Philadelphia School District Battling Seniority Issue

 

Members of  the Philadelphia Federation of Teachers (PFT)  have requested that the Pennsylvania Supreme Court ignore the petition it received from the school district and the School Reform Commission (SRC) requesting the elimination of seniority and some teachers’ work rules.  The union challenged the petition on the grounds that these were bargaining privileges, according to an article by Solomon Leach of Philly.com.

The union also argued that these issues were not under the jurisdiction of the court but are disputes which should be handled by “standard labor grievance process.

“This action by the SRC and its new chairman, Bill Green, is just the latest attempt by the commission – an unelected and unaccountable body – to strip teachers and other school employees of their rights, but even more important, the SRC’s actions do nothing to improve the learning conditions for our city’s children,” PFT president Jerry Jordan said in a statement.

The district has stated that the court has the right to make changes to such issues as seniority, minimum staffing requirements, preparation time and subcontracting, adding that these changes are important to improving educational outcomes.  They say that the SRC has the power to revise school procedures.  Pay and benefits are not being addressed in the petition sent to the State Supreme Court and are still in limbo.  Some state legislators support the PFT.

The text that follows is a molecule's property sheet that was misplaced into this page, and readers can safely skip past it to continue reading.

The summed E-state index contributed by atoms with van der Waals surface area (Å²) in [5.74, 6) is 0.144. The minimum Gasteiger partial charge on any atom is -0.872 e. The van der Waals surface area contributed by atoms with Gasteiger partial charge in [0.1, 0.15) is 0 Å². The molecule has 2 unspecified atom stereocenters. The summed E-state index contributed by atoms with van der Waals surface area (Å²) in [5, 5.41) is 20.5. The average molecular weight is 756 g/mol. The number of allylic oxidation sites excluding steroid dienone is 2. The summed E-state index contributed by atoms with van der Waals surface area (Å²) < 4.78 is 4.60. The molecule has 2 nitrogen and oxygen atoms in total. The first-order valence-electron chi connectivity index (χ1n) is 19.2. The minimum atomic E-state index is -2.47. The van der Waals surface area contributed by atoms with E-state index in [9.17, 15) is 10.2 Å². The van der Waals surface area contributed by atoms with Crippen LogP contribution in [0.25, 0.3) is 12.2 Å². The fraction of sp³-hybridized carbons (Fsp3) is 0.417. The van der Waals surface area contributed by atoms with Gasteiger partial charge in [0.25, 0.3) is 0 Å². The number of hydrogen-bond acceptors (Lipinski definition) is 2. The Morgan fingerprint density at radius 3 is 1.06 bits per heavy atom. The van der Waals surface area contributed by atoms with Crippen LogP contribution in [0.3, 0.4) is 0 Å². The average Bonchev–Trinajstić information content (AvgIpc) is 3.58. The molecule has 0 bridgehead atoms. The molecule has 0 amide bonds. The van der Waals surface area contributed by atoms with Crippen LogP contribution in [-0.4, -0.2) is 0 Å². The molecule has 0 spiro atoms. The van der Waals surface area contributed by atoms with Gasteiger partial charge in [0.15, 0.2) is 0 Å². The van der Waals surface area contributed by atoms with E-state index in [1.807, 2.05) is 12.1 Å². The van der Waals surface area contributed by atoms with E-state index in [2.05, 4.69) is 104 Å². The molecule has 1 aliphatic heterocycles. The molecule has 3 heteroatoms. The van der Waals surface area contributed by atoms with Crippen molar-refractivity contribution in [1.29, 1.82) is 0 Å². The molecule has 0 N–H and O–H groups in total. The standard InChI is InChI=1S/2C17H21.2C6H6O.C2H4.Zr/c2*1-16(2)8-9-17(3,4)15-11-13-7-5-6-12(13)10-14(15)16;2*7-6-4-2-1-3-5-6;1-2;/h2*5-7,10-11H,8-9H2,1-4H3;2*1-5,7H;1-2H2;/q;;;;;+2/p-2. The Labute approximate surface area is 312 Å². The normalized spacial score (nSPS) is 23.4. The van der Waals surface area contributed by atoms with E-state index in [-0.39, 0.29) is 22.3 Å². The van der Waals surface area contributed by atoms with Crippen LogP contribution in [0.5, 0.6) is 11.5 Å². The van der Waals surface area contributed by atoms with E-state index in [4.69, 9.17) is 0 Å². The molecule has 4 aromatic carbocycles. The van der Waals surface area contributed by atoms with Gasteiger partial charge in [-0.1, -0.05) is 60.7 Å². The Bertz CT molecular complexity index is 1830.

Kevin McCrory writes in Newsworks that Philadelphia School District Superintendent, William Hite is firmly behind eliminating seniority as the only criteria for being rehired.

“We must implement these changes now to be ready for the coming school year,” Hite said. “In one instance, a high school chemistry teacher who was voted ‘best teacher’ by students lost his job simply because he lacked seniority. We cannot continue to allow that to occur.”

McCrory interviewed two Philadelphia School District teachers who had a different take on the seniority debate.  They had observed that poorly performing teachers were counseled out of the teaching profession , not rehired because of the time they had been at the school.  Instead of focusing on the seniority issue, they said that they would like to see teachers treated with respect and dignity.

They suggest that accountability on the part of teachers is the authentic measurement of a teacher’s ability.  If the systems are offering training, counseling, and an environment that supplies teachers with the necessary resources, teachers will more often succeed.  For those who cannot succeed, dismissal is the only choice.

According to these two teachers, Andrew Saltz and Karla Johnson, a teacher in the district who was ineffective in the classroom was told so directly by administration and faculty members.  No covering up; no hiding; her colleagues and those in charge let her know that she was not doing her job.

“It doesn’t matter who it is,” said Johnson, “when we have someone try to come into our environment and harm our children, we don’t like it, we don’t enjoy it, we don’t want it, and we do everything we can to not have that happen to our kids.”